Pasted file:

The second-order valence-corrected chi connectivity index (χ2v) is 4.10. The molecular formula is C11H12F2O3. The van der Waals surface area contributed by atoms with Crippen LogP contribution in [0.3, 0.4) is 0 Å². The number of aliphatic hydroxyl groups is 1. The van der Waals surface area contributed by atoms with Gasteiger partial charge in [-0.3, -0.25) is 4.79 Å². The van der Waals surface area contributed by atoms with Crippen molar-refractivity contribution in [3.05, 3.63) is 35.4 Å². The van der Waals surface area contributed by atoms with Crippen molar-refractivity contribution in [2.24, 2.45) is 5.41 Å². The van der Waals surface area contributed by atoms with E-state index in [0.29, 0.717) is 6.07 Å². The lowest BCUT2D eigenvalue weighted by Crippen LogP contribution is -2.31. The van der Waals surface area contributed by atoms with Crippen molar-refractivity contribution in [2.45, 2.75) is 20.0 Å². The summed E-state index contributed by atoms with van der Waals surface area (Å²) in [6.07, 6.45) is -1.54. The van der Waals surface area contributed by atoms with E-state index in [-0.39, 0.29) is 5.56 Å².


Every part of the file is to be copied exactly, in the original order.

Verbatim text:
The second-order valence-corrected chi connectivity index (χ2v) is 4.10. The molecular formula is C11H12F2O3. The van der Waals surface area contributed by atoms with Crippen LogP contribution in [0.3, 0.4) is 0 Å². The number of aliphatic hydroxyl groups is 1. The van der Waals surface area contributed by atoms with Gasteiger partial charge in [-0.3, -0.25) is 4.79 Å². The van der Waals surface area contributed by atoms with Crippen molar-refractivity contribution in [3.05, 3.63) is 35.4 Å². The van der Waals surface area contributed by atoms with Crippen molar-refractivity contribution in [2.24, 2.45) is 5.41 Å². The van der Waals surface area contributed by atoms with E-state index in [0.29, 0.717) is 6.07 Å². The lowest BCUT2D eigenvalue weighted by Crippen LogP contribution is -2.31. The van der Waals surface area contributed by atoms with Crippen molar-refractivity contribution in [2.45, 2.75) is 20.0 Å². The summed E-state index contributed by atoms with van der Waals surface area (Å²) in [6.07, 6.45) is -1.54. The van der Waals surface area contributed by atoms with E-state index in [-0.39, 0.29) is 5.56 Å².